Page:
Objective: To examine the relation between built environment factors (representing several dimensions of urban form of neighbourhoods) and walking activity at both the neighbourhood level and the resident level, in an older adult sample.
Design, setting, participants: A cross sectional, multilevel design with neighbourhoods as the primary sampling unit and senior residents as the secondary unit. Five hundred and seventy seven residents (mean age = 74 years, SD = 6.3 years) participated in the survey, which was conducted among 56 city defined neighbourhoods in Portland, Oregon, USA. Neighbourhood level variables were constructed using geographical information systems. Resident level variables consisted of a mix of self reports and geocoded data on the built environment.
Main outcome measure: Self reported neighbourhood walking.
Main results: A positive relation was found between built environment factors (density of places of employment, household density, green and open spaces for recreation, number of street intersections) and walking activity at the neighbourhood level. At the resident level, perceptions of safety for walking and number of nearby recreational facilities were positively related to high levels of walking activity. A significant interaction was observed between number of street intersections and perceptions of safety from traffic.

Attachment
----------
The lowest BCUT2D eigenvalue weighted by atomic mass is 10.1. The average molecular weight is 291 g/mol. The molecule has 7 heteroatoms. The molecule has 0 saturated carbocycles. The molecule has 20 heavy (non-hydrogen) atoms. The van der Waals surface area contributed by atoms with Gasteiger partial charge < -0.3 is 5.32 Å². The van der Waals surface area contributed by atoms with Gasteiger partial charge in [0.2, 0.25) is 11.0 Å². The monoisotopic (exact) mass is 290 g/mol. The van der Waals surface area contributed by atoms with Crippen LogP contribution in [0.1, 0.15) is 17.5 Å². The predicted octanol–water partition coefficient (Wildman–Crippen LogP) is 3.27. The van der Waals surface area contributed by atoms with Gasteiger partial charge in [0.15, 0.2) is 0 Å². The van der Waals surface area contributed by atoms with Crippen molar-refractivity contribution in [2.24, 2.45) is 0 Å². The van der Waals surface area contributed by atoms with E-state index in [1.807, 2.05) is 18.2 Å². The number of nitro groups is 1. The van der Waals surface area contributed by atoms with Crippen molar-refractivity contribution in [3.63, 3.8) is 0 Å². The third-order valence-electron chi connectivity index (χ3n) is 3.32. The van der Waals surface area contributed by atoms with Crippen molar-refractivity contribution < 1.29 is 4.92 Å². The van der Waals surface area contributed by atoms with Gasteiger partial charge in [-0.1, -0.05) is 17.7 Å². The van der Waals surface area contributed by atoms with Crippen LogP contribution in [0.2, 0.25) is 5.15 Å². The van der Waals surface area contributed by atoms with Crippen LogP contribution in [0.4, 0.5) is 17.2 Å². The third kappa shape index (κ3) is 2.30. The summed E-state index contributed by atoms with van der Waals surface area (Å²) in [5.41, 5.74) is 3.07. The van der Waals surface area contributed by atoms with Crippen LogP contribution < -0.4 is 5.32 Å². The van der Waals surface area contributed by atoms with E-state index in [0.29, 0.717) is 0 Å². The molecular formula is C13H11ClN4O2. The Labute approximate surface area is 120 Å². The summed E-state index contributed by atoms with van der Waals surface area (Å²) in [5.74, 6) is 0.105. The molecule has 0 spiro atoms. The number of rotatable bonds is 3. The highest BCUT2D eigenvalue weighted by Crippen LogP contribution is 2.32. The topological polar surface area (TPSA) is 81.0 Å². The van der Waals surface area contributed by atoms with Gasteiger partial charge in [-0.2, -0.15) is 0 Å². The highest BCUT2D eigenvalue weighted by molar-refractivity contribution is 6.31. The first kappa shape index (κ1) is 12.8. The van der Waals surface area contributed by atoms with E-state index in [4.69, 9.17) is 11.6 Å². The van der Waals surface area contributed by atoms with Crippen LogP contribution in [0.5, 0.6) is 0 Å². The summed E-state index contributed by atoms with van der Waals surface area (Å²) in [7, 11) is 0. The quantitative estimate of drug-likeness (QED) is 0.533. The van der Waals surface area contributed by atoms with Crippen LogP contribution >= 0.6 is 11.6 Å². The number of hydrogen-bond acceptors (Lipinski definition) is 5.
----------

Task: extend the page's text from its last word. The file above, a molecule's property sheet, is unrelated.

Conclusions: Certain neighbourhood built environment characteristics related to urban form were positively associated with walking activity in the neighbourhoods of senior residents. Public health promotion of walking activity/urban mobility and the design of interventions need to consider the contribution of neighbourhood level built environment influences.